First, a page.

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Health News Roundup

How more midwives may mean healthier moms, extreme inequality in Connecticut and more in this week’s roundup

health equity

Video: How more midwives  may mean healthier mothers
Ranjani Chakraborty, ProPublica and Vox, May 29

What makes maternal health care in other affluent countries look so different than the U.S.? Among other things, midwives. Midwives in the U.S. participate in less than 10 percent of births. But in Sweden, Denmark and France, they lead around three-quarters of deliveries. Find out how midwives have been at the center of a culture war that’s deeply rooted in race and class in America.

community health workers

They’re out of prison. Can they stay out of the hospital?
Patricia Leigh Brown, The New York Times, May 29
An eternity ago, Ronald Sanders was the one needing guidance. He was homeless and sleeping in doorways. He was lucky enough to meet a social worker, who saw a spark in him and took him under her wing. Mr. Sanders quit using drugs and stopped cycling in and out of prison more than two decades ago. He is now a community health worker who helps people getting out of prison deal with a host of medical, psychiatric and substance abuse disorders.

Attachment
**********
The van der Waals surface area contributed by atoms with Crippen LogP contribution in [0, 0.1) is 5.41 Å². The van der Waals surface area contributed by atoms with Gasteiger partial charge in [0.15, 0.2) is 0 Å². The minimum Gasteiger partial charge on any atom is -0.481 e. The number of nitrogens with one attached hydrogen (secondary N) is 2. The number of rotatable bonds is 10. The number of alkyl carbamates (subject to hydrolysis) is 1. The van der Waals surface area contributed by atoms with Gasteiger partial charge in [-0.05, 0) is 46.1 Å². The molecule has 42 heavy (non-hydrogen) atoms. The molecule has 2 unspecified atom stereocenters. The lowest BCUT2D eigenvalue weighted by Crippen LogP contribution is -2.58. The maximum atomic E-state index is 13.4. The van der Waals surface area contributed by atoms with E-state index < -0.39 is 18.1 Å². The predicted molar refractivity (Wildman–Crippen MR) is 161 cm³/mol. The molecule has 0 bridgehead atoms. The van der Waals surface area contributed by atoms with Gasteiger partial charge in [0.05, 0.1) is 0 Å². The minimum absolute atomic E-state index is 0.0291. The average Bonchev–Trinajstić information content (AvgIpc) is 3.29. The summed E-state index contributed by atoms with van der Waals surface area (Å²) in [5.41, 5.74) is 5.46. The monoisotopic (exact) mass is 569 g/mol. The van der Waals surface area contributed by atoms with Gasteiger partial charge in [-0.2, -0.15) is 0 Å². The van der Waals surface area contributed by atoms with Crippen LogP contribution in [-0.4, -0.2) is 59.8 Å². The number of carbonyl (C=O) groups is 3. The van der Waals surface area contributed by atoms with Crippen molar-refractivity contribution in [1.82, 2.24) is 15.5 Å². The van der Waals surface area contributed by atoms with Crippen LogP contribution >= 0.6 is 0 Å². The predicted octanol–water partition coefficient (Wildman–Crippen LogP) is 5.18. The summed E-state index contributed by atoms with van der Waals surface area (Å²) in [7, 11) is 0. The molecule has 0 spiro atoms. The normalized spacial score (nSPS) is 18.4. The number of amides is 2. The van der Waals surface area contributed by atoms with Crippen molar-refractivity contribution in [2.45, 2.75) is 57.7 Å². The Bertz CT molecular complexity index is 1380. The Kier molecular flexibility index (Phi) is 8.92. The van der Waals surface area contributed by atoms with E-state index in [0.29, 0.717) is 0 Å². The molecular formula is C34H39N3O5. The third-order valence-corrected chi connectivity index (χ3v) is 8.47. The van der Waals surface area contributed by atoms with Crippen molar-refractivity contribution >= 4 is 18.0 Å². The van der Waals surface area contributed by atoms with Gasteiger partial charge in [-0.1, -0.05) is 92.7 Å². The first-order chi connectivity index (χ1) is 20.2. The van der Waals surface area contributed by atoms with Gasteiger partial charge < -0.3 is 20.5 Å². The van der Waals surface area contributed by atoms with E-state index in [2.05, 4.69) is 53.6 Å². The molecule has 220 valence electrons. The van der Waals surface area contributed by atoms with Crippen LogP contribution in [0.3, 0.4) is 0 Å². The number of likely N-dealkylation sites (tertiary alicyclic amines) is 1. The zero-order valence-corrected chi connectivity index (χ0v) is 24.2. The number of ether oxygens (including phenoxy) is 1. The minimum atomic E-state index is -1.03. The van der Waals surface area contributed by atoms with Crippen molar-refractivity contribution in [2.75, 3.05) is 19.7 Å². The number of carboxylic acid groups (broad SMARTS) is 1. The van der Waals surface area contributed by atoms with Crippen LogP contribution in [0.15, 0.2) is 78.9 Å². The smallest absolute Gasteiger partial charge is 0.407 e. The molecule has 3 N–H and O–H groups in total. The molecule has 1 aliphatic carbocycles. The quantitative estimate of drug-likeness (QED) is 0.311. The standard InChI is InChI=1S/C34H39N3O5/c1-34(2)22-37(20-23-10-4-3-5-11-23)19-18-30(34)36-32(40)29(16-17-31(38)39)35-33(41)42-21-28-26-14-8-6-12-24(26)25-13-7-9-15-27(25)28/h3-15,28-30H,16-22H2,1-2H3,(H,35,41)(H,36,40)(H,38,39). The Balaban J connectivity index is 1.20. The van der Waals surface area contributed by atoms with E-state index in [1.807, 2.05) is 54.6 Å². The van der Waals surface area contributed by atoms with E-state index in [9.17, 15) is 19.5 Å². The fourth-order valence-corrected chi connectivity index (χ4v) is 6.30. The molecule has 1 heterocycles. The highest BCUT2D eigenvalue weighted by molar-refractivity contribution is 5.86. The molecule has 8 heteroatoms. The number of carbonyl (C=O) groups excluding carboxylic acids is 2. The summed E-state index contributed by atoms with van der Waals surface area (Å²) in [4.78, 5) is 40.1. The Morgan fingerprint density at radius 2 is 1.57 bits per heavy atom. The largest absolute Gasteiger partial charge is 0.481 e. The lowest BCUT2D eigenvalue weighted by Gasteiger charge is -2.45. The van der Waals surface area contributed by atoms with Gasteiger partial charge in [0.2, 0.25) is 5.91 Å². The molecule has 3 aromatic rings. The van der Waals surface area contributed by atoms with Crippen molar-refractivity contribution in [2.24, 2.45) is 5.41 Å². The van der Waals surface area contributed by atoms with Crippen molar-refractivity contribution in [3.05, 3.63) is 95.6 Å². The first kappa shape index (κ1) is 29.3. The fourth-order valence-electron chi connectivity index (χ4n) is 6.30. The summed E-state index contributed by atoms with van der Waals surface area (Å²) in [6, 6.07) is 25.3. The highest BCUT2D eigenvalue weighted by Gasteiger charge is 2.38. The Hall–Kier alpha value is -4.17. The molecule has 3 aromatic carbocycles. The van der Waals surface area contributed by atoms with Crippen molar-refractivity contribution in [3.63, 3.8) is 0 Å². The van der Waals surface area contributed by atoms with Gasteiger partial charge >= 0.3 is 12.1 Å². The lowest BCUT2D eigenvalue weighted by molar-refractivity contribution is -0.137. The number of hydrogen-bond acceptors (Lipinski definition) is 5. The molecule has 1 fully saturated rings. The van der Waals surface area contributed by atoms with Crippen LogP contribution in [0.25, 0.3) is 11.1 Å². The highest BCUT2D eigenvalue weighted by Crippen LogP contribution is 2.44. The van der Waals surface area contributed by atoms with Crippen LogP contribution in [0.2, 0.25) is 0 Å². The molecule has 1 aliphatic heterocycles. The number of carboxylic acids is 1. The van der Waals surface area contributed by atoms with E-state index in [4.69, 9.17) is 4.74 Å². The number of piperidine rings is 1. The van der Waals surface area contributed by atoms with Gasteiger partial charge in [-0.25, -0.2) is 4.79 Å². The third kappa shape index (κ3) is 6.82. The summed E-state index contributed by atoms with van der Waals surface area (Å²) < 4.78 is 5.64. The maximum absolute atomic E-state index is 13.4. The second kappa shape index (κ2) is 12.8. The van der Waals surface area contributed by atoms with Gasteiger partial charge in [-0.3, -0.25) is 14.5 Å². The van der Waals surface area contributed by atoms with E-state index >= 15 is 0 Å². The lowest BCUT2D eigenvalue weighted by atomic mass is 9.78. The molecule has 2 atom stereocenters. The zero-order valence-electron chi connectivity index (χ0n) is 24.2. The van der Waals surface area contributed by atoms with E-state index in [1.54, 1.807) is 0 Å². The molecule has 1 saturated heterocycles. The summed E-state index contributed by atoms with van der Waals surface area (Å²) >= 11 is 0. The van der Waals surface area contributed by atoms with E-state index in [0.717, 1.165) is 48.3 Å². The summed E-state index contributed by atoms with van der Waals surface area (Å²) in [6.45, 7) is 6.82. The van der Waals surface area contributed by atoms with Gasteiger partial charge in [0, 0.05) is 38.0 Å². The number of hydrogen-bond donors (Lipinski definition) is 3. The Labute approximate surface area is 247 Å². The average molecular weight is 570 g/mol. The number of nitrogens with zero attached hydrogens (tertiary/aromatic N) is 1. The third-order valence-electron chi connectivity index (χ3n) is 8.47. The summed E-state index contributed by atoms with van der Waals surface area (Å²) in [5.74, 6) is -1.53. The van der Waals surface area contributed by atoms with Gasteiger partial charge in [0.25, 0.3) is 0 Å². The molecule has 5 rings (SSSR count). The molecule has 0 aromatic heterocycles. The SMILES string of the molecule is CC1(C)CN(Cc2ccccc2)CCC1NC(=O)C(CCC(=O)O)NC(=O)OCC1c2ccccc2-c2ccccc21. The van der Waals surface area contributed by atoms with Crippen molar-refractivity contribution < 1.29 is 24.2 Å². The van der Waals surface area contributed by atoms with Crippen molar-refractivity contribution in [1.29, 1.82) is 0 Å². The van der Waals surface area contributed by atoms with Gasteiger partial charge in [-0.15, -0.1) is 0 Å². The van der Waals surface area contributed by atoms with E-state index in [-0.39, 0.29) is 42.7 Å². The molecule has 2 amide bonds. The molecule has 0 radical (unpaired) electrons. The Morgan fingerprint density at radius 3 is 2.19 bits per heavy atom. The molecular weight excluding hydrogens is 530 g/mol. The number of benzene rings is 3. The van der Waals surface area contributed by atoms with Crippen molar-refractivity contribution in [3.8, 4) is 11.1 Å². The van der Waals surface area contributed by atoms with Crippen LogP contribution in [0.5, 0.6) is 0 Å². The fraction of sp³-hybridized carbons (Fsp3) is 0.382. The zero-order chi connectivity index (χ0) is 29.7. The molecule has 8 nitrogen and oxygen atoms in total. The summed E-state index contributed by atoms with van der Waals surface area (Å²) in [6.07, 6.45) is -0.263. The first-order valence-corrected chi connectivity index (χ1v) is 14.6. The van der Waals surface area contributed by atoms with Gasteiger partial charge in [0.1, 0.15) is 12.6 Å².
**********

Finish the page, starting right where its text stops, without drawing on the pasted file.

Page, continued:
Some health care firms focus on empathy to keep people healthier
Dan Gorenstein, Marketplace, May 2
During the past decade, some health care businesses have begun to experiment with new ways to keep people healthier and out of the hospital by improving the relationships between medical professionals and patients. One reason for the interest in community health care workers and the emphasis on more empathetic clinical staff stems from the fact that hospitals and physicians, increasingly, have financial incentives to keep patients out of the hospital.

connecticut

New series: Extreme inequality: Connecticut’s wealth dilemma
Keith M. Phaneuf, The Connecticut Mirror, May 29
The gap between Connecticut’s richest and poorest citizens — and that between the top and the middle class —  outstrips those in most other states, and in many other corners of the globe. This six-part series explores the wealth and income inequality in Connecticut and its impact on the state.